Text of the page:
Example (from Dixon and Massey):

We would like to compare the average age of subjects who had coronary events by 1962 to the average age of subjects who did not have a coronary event by 1962.

Step 1: Check the assumption of equal population variances ( _{}).

We use the No coronary event group as the numerator since it is larger. Then the degrees of freedom are (13-1) and (7-1), usually written as (12,6).

The critical value of the F test (if α=0.05, we use the upper critical value, with 0.025 above it) is

We will rely on SAS to perform this test and will not expect you to look up these critical values.

Calculate the F statistic,

F < the critical value so we do not reject the null hypothesis that the variances are equal and thus can use the pooled standard error.

Note, the F test is sensitive to departures from normality and may have low power to detect differences in the variances. Thus, its usefulness as a preliminary test of equality of variances is limited. It is helpful to examine the variability in the two groups by comparing the sample variances and looking at **boxplots** to help decide which standard error assumption is appropriate.

## proc boxplot

proc boxplot provides boxplots for a continuous variable var by a grouping variable, group. Note: this requires that the data are sorted by the grouping variable.

**proc boxplot** data=dix;

plot var*group / cboxes=black;

**run;**

Let's inspect the boxplots in each of the two groups (cor=1 and cor=2)

/* Sort the data so we can look at separate proc Boxplots */

**proc sort** data=dixonmassey;

by cor;

**run;**

/* Good way to summarize the data and visually check homoscedasticity assumption*/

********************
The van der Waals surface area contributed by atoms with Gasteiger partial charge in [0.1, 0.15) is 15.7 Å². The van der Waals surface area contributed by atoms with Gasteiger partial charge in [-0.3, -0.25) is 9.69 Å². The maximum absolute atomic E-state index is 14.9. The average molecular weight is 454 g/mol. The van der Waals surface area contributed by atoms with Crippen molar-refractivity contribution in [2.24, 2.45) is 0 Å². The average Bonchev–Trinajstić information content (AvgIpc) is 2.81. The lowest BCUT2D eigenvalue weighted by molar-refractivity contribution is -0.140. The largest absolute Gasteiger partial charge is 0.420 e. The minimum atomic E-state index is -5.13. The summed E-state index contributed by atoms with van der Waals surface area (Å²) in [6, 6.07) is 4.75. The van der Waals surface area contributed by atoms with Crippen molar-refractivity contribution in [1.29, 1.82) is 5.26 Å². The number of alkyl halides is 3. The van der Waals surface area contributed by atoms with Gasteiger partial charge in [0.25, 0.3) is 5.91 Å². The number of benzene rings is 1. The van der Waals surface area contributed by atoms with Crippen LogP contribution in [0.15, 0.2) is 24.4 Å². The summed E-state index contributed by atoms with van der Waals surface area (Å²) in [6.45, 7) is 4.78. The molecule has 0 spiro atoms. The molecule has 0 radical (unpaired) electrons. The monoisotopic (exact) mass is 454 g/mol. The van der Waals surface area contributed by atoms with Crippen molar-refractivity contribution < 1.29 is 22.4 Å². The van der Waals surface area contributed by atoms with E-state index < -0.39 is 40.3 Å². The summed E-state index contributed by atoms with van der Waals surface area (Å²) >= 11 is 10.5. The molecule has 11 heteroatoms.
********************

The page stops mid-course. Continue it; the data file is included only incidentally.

title 'Box Plots of Age By Coronary Event';

**proc boxplot** data=dix;

plot age*cor / cboxes=black;

**run;**

Do you think the variances look equal?

## Estimating the Standard Error of the Difference Between Means

Assuming equal population variances (σ_{12}= σ_{22})

If σ_{12}= σ_{22}, the **pooled variance**, * S_{p}*, may be used to estimate the common variance, σ

^{2}.

and the standard error of the difference in means is estimated as

The **degrees of freedom** for the t-test in this case are *n*_{1}+*n*_{2}-2.

Not assuming equal population variances (not assuming _{} )

If we cannot assume _{}, the standard error of the difference in means is estimated as:

Calculating the degrees of freedom in this situation is complicated (see Statistical Methods, 8th edition, by GW Snedecor and WG Cochran, page 97). In our hand calculations we will use the minimum of (*n*_{1}-1) and (*n*_{2}-1) to approximate the degrees of freedom for the above t-test; when using SAS the correct number of degrees of freedom will be calculated and used.

In our example, we did not reject the hypothesis of equal variances, so we pool the variances in calculating the standard error.

Step 2: Calculate the standard error of the difference in means

df= *n*_{1}+*n*_{2}-2 = 18.

Step 3: Calculate the t statistic to test

The critical value of t with 18 df and α=0.05 is ± 2.101.

## Conclusion

The mean age of the group with coronary events was 49.29 (N = 7, SD = 10.19) compared to a mean age of 42.08 (N = 13, SD = 10.77) for the group without coronary events. Since the t statistic with 18 df of 1.45 does not lie outside the critical values of ± 2.101 for α =0.05, we fail to reject the null hypothesis that the mean age is the same in the group of subjects with coronary events and the group of subjects without coronary events. We cannot conclude that the average age is statistically different for those who had coronary events compared to those who did not.